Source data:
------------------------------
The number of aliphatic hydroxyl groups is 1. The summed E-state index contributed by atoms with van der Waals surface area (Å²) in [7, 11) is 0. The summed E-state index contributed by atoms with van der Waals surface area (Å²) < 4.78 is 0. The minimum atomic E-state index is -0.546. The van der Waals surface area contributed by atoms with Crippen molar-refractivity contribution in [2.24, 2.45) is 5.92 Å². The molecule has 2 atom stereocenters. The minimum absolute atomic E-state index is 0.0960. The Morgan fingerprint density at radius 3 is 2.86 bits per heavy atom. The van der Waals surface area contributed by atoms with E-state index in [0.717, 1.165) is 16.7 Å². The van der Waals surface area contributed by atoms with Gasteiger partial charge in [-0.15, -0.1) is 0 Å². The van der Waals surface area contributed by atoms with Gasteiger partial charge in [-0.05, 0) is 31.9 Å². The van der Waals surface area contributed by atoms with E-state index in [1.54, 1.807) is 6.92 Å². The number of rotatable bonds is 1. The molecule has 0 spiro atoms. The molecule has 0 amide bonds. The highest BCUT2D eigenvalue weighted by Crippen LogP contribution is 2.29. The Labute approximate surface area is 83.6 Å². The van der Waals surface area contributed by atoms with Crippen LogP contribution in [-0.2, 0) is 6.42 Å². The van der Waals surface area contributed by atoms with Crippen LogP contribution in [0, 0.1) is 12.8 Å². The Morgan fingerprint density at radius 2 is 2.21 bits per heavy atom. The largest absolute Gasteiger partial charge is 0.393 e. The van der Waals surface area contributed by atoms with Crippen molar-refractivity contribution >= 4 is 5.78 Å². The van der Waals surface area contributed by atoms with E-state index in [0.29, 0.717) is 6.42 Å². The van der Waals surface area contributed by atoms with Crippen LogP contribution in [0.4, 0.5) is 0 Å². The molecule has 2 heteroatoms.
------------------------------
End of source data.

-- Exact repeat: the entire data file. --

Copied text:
The number of aliphatic hydroxyl groups is 1. The summed E-state index contributed by atoms with van der Waals surface area (Å²) in [7, 11) is 0. The summed E-state index contributed by atoms with van der Waals surface area (Å²) < 4.78 is 0. The minimum atomic E-state index is -0.546. The van der Waals surface area contributed by atoms with Crippen molar-refractivity contribution in [2.24, 2.45) is 5.92 Å². The molecule has 2 atom stereocenters. The minimum absolute atomic E-state index is 0.0960. The Morgan fingerprint density at radius 3 is 2.86 bits per heavy atom. The van der Waals surface area contributed by atoms with E-state index in [0.717, 1.165) is 16.7 Å². The van der Waals surface area contributed by atoms with Gasteiger partial charge in [-0.15, -0.1) is 0 Å². The van der Waals surface area contributed by atoms with Gasteiger partial charge in [-0.05, 0) is 31.9 Å². The van der Waals surface area contributed by atoms with E-state index in [1.54, 1.807) is 6.92 Å². The number of rotatable bonds is 1. The molecule has 0 spiro atoms. The molecule has 0 amide bonds. The highest BCUT2D eigenvalue weighted by Crippen LogP contribution is 2.29. The Labute approximate surface area is 83.6 Å². The van der Waals surface area contributed by atoms with Crippen LogP contribution in [-0.2, 0) is 6.42 Å². The van der Waals surface area contributed by atoms with Crippen LogP contribution in [0, 0.1) is 12.8 Å². The Morgan fingerprint density at radius 2 is 2.21 bits per heavy atom. The largest absolute Gasteiger partial charge is 0.393 e. The van der Waals surface area contributed by atoms with Crippen molar-refractivity contribution >= 4 is 5.78 Å². The van der Waals surface area contributed by atoms with E-state index in [0.29, 0.717) is 6.42 Å². The van der Waals surface area contributed by atoms with Crippen LogP contribution in [0.4, 0.5) is 0 Å². The molecule has 2 heteroatoms.